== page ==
Megan Thompson, Montclair State University
The original novel behind the Netflix series leaves fans intrigued and captivated by the modern-day Ted Bundy.
Matthew Robison, University of South Florida
This small publishing duo is making waves with their thoughtful reissues of out of print novels.
Cynthia Vasquez, Rutgers University, New Brunswick
She’s the definition of a bad–s woman born before her time who championed intersectionality and womanism in her poetry, essays and other writings.
Dark humor, messy gore and surreal turns characterize her impressive run in the early ‘90s.
Carli Moses, Union University
This fresh adaptation of Louisa May Alcott’s book exalts each March sister in her own right, exploring the girls’ unique struggles and experiences.
Gabriel Egbert, University of Louisville
Get ready to dive into star-trotting space operas and meet super-powered web slingers.
These creatives used their unique voices to capture the complexities and concerns of the past ten years.
Dylan Kazanova, University of Texas at San Antonio
Richard Powers’ Pulitzer Prize-winning book captures the imagination with larger-than-life personification and gives a new take on contemporary issues.
Cameron Rapata, Columbia College Chicago
Set 100 years ago, the novel portrays a 1919 full of political and social tension that should not be unfamiliar in the present day.
If you’re still hankering for more British monarchy drama, check out these titles.
Emma Lichtenstein, Brandeis University
Exciting storytelling has been replaced with long-winding exposition in the young adult author’s latest novel.
This Shakespeare adaptation strays from the source material, but in doing so creates quite the cautionary tale about the price of war.
Holly Black ties up the loose ends in her sweeping ‘Folk of the Air’ young adult fantasy series.
They have a charm that can’t be matched by the large corporate chains.
Ibram X. Kendi’s newest book mixes personal narrative and political analysis to examine how structural racism manifests itself today — oftentimes unconsciously.
The ‘Folk of the Air’ trilogy — a world of intrigue and fairies — will receive a fitting send-off by the acclaimed young adult author.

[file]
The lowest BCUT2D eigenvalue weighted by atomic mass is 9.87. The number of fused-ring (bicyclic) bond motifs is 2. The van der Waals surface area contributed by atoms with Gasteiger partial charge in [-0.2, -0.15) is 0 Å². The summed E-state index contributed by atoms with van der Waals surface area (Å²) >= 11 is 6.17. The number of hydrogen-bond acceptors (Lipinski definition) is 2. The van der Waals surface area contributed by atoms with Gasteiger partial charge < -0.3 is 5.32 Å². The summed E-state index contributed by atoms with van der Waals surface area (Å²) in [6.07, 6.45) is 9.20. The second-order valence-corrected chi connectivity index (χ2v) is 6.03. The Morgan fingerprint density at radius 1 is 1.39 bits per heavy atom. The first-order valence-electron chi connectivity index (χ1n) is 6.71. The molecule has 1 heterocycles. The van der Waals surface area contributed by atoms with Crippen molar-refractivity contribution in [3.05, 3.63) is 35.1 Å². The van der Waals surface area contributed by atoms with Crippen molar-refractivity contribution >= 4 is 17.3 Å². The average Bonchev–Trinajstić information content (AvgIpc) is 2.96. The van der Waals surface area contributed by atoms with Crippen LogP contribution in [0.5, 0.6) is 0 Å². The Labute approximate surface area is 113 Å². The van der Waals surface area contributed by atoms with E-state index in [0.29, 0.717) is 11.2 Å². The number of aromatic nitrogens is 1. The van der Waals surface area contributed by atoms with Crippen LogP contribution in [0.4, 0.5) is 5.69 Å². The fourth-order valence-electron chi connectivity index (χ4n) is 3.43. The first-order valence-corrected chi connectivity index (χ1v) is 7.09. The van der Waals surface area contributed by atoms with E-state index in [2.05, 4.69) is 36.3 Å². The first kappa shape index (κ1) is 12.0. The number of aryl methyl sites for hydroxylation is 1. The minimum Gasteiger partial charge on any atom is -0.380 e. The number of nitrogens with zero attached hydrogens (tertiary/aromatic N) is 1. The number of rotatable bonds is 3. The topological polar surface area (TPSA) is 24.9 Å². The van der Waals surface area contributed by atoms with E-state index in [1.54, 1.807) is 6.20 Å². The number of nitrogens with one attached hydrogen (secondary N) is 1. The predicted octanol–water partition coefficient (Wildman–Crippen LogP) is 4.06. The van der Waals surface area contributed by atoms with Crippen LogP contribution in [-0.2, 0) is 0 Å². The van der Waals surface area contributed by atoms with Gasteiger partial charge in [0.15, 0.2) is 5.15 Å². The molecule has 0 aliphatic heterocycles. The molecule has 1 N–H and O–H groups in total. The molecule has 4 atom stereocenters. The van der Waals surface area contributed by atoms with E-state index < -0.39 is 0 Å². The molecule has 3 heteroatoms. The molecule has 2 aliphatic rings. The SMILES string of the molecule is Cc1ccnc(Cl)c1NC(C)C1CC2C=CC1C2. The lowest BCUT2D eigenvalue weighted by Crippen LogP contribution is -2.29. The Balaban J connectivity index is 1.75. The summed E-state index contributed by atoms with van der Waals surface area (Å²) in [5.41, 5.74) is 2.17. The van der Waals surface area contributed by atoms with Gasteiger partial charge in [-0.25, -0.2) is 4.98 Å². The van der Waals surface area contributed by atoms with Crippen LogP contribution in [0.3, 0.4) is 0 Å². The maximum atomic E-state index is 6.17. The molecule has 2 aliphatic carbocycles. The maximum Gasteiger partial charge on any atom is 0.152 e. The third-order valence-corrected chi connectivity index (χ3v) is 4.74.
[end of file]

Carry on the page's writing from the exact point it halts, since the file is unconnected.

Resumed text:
Meredith Day, Davidson College
Fans deserve more credit for their art, especially as fan works move into the mainstream.
The demand for change in the performing arts is leading to a new kind of sex talk.
If you find yourself stressed, running from one thing to the next, you might need a new strategy. This reading habit can help bring intentionality to chaotic routines.
Even amidst a future, supernatural dystopia, this manga still sees hope at the heart of humanity.
Can HBO finally make an adaptation that will make Alan Moore proud?
Stephen Chbosky is back at it with this classically structured horror novel, where a child once again convenes with the supernatural realm.
Eleanore Belanger, Arizona State University
Whether she’s writing as V.E. Schwab or Victoria Schwab, her wide range of books are always worth the read.
Charlotte Susser, University of Chicago
This show is both educational and entertaining, if you can believe it.
Christine Bushart, Georgia State University
Just because you can consume it doesn’t mean it was made for you.
Chris Meng, Pomona College
In sharing his HIV-positive status in his new memoir, the ‘Queer Eye’ star opens up an important dialogue.
Logan Floyd, Mercyhurst University
A recent trend in popular culture may indicate a growing fear of those with too much power.